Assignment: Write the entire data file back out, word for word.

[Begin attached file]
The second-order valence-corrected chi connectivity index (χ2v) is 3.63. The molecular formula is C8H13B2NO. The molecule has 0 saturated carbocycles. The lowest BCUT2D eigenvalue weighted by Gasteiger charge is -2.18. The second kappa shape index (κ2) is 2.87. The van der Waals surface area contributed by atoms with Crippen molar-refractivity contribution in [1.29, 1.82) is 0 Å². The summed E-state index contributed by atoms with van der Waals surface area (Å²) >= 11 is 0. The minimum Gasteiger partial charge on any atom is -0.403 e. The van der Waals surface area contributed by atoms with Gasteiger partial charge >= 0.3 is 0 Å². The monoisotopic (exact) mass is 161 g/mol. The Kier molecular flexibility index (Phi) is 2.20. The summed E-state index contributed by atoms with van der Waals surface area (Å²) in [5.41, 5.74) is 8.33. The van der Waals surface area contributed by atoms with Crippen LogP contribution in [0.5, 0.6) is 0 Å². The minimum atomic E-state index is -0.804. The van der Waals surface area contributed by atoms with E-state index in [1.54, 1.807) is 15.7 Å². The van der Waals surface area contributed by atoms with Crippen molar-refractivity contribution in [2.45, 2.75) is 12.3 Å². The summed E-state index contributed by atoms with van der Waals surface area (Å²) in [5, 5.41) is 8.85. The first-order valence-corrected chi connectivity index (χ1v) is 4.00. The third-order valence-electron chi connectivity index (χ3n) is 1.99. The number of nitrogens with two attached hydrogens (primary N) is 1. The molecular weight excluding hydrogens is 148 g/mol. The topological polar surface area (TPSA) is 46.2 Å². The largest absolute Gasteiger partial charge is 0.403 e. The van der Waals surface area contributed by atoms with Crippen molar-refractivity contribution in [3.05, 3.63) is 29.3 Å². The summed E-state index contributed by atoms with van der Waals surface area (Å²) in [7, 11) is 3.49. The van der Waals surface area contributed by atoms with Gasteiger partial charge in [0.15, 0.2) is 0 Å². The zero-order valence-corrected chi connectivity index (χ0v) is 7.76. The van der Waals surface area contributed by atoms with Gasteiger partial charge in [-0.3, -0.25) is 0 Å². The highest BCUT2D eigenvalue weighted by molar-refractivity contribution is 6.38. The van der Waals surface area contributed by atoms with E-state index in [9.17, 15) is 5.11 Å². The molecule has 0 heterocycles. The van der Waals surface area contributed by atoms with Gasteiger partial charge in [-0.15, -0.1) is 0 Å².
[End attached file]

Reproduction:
The second-order valence-corrected chi connectivity index (χ2v) is 3.63. The molecular formula is C8H13B2NO. The molecule has 0 saturated carbocycles. The lowest BCUT2D eigenvalue weighted by Gasteiger charge is -2.18. The second kappa shape index (κ2) is 2.87. The van der Waals surface area contributed by atoms with Crippen molar-refractivity contribution in [1.29, 1.82) is 0 Å². The summed E-state index contributed by atoms with van der Waals surface area (Å²) >= 11 is 0. The minimum Gasteiger partial charge on any atom is -0.403 e. The van der Waals surface area contributed by atoms with Gasteiger partial charge >= 0.3 is 0 Å². The monoisotopic (exact) mass is 161 g/mol. The Kier molecular flexibility index (Phi) is 2.20. The summed E-state index contributed by atoms with van der Waals surface area (Å²) in [5.41, 5.74) is 8.33. The van der Waals surface area contributed by atoms with Crippen LogP contribution in [0.5, 0.6) is 0 Å². The minimum atomic E-state index is -0.804. The van der Waals surface area contributed by atoms with E-state index in [1.54, 1.807) is 15.7 Å². The van der Waals surface area contributed by atoms with Crippen molar-refractivity contribution in [2.45, 2.75) is 12.3 Å². The summed E-state index contributed by atoms with van der Waals surface area (Å²) in [5, 5.41) is 8.85. The first-order valence-corrected chi connectivity index (χ1v) is 4.00. The third-order valence-electron chi connectivity index (χ3n) is 1.99. The number of nitrogens with two attached hydrogens (primary N) is 1. The molecular weight excluding hydrogens is 148 g/mol. The topological polar surface area (TPSA) is 46.2 Å². The largest absolute Gasteiger partial charge is 0.403 e. The van der Waals surface area contributed by atoms with Crippen molar-refractivity contribution in [3.05, 3.63) is 29.3 Å². The summed E-state index contributed by atoms with van der Waals surface area (Å²) in [7, 11) is 3.49. The van der Waals surface area contributed by atoms with Gasteiger partial charge in [0.15, 0.2) is 0 Å². The zero-order valence-corrected chi connectivity index (χ0v) is 7.76. The van der Waals surface area contributed by atoms with Gasteiger partial charge in [-0.3, -0.25) is 0 Å². The highest BCUT2D eigenvalue weighted by molar-refractivity contribution is 6.38. The van der Waals surface area contributed by atoms with E-state index in [9.17, 15) is 5.11 Å². The molecule has 0 heterocycles. The van der Waals surface area contributed by atoms with Gasteiger partial charge in [-0.15, -0.1) is 0 Å².